Preserving history is such a hit-or-miss thing. There are so many buildings and other historic sites that are destroyed either on purpose or simply through neglect. In the case of this building, there was quite a bit of effort to keep this piece of history in tact.
The Duluth Train Depot was originally opened in 1871 to serve the cotton trade that was active in this area about 30 miles Northeast of the city of Atlanta. When first opened, there was no other rail service to this area and the depot played a major role in expanding economic activity here and connecting the city more conveniently to Atlanta.
The depot was operated by Southern Railway, part of today’s Norfolk Southern Corporation up until the 1950’s. The building was turned over to the City of Duluth and was idle until it was sold to a local developer. The depot was moved twice before becoming part of the Southeastern Railway Museum in 2008.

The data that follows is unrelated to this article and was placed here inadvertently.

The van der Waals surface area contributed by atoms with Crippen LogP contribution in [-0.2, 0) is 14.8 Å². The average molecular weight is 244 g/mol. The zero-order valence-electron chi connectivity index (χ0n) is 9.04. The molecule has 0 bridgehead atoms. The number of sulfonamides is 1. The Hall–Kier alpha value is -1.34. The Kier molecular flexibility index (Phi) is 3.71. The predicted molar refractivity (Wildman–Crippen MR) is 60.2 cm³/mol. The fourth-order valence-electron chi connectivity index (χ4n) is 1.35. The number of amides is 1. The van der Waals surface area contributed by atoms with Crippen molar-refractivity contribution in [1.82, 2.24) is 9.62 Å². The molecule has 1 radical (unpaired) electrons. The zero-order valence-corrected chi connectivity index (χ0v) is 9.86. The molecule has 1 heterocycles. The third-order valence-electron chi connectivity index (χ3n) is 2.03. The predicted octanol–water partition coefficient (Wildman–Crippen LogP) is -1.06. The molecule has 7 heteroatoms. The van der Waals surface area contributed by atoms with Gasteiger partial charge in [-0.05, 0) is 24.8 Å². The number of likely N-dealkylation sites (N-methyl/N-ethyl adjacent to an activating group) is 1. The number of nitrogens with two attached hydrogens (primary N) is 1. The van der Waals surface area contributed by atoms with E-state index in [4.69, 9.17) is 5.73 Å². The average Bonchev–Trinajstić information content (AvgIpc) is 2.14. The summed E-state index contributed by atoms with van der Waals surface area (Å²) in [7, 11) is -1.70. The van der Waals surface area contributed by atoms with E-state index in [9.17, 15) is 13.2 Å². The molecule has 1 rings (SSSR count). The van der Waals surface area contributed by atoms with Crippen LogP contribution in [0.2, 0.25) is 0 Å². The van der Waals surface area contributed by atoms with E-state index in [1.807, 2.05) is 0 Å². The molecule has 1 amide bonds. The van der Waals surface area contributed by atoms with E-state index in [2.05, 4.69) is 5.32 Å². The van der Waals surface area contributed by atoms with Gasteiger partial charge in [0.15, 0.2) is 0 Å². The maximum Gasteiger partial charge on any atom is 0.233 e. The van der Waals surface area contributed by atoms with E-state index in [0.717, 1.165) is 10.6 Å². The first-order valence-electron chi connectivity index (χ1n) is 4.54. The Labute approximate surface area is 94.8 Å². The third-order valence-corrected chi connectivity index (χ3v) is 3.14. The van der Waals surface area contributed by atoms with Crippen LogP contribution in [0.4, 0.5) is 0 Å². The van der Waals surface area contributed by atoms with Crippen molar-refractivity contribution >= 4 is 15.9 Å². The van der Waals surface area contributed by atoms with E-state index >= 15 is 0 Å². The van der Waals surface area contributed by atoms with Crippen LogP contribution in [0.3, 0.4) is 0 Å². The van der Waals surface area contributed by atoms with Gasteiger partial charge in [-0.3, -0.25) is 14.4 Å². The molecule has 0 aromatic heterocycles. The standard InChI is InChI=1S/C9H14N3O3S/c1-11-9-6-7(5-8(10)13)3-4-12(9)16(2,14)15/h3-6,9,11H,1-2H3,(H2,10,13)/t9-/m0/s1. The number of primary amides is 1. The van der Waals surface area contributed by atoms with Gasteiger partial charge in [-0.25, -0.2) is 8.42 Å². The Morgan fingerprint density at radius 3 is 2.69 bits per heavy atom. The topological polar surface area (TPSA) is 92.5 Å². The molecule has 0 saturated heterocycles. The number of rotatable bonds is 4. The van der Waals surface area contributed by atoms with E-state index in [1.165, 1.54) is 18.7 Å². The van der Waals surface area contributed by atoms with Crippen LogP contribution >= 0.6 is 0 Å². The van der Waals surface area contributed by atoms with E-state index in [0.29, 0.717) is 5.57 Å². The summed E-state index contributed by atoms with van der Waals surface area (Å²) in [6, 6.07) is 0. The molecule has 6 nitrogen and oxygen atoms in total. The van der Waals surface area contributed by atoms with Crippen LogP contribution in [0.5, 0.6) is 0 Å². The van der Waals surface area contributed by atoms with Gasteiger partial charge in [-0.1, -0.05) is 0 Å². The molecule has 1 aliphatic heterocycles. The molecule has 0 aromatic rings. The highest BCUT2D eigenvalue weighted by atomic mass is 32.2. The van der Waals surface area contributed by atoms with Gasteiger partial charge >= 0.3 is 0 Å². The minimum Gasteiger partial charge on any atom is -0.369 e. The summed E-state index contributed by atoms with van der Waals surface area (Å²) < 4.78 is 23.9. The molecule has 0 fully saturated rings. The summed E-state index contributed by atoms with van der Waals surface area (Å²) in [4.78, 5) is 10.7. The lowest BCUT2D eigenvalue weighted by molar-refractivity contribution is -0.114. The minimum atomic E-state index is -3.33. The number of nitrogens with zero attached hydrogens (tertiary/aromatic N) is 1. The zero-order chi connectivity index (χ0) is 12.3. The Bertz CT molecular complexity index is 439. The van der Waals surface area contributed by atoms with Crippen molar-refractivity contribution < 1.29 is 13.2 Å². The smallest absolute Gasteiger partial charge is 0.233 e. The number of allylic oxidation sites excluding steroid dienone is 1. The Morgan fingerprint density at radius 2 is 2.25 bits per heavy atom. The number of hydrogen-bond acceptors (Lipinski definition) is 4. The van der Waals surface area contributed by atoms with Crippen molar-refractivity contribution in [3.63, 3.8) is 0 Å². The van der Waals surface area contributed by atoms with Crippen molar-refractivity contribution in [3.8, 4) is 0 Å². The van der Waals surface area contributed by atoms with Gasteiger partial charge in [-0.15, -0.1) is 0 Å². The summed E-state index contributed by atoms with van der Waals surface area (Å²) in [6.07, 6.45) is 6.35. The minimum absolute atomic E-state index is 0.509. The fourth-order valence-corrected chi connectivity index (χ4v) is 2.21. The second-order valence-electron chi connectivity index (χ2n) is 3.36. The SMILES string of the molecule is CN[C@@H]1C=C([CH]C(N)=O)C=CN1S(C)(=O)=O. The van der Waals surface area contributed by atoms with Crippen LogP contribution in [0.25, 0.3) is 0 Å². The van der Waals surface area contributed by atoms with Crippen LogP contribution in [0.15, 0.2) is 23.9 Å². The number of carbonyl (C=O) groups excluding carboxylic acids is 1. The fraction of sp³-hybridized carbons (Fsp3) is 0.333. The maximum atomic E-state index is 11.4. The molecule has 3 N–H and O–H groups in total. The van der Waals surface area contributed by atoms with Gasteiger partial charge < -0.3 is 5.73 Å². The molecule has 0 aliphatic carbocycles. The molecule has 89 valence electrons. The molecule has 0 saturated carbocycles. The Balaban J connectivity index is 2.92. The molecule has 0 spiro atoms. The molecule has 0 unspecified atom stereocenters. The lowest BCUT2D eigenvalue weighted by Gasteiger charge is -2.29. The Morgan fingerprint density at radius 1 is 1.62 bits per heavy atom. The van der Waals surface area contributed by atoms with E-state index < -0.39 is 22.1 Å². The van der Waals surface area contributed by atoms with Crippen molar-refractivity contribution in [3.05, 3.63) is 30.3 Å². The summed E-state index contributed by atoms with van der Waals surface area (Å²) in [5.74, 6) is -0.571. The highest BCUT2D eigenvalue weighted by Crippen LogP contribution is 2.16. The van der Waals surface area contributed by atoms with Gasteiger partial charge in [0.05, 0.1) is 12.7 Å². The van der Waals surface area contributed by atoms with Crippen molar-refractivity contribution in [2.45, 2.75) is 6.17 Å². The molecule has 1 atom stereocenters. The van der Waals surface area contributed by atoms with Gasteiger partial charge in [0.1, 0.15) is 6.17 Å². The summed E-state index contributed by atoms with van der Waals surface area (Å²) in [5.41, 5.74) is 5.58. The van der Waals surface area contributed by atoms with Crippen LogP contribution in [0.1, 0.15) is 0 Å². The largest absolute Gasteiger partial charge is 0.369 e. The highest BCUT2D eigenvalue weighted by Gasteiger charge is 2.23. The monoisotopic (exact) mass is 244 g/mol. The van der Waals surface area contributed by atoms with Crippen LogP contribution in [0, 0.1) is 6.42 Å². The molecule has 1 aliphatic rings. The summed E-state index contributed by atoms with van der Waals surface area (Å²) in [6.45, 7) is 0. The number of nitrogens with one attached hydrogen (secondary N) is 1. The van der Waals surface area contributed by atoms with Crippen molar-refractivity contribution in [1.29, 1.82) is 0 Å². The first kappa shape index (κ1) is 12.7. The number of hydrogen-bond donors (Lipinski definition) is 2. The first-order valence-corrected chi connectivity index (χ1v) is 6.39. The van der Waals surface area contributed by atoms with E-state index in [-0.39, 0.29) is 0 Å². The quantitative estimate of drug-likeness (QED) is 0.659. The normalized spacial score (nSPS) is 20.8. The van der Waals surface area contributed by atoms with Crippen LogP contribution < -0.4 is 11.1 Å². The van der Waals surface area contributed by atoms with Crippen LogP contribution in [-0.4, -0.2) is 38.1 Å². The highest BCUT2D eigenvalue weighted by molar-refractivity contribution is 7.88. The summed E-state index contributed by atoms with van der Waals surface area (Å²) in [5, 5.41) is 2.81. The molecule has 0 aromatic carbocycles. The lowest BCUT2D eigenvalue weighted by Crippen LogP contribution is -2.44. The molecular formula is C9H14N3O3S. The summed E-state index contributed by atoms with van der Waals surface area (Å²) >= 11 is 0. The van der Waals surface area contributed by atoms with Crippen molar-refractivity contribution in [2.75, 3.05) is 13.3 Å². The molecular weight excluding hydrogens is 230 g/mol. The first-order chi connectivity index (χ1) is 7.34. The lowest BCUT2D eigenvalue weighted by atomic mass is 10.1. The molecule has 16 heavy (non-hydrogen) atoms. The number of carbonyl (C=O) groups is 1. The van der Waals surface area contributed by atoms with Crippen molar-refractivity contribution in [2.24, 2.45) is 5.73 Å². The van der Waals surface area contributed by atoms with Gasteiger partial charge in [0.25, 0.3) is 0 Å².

The building was completely restored and re-opened to the public in 2011. Although it is not in its original location, it now stands along part of the same rail line that it had served 145 years ago. It took a lot of special attention to keep this historic building alive but, I think we lose too much when we let our past fall into ruin.
This is a great place to go absorb some feeling of a time gone by.
Southeastern Railway Museum
3595 Buford Highway
Duluth, GA 30096
Tamron SP 10-24mm F/3.5-4.5 Di II
14mm at f/10 – 1/20 sec – ISO 100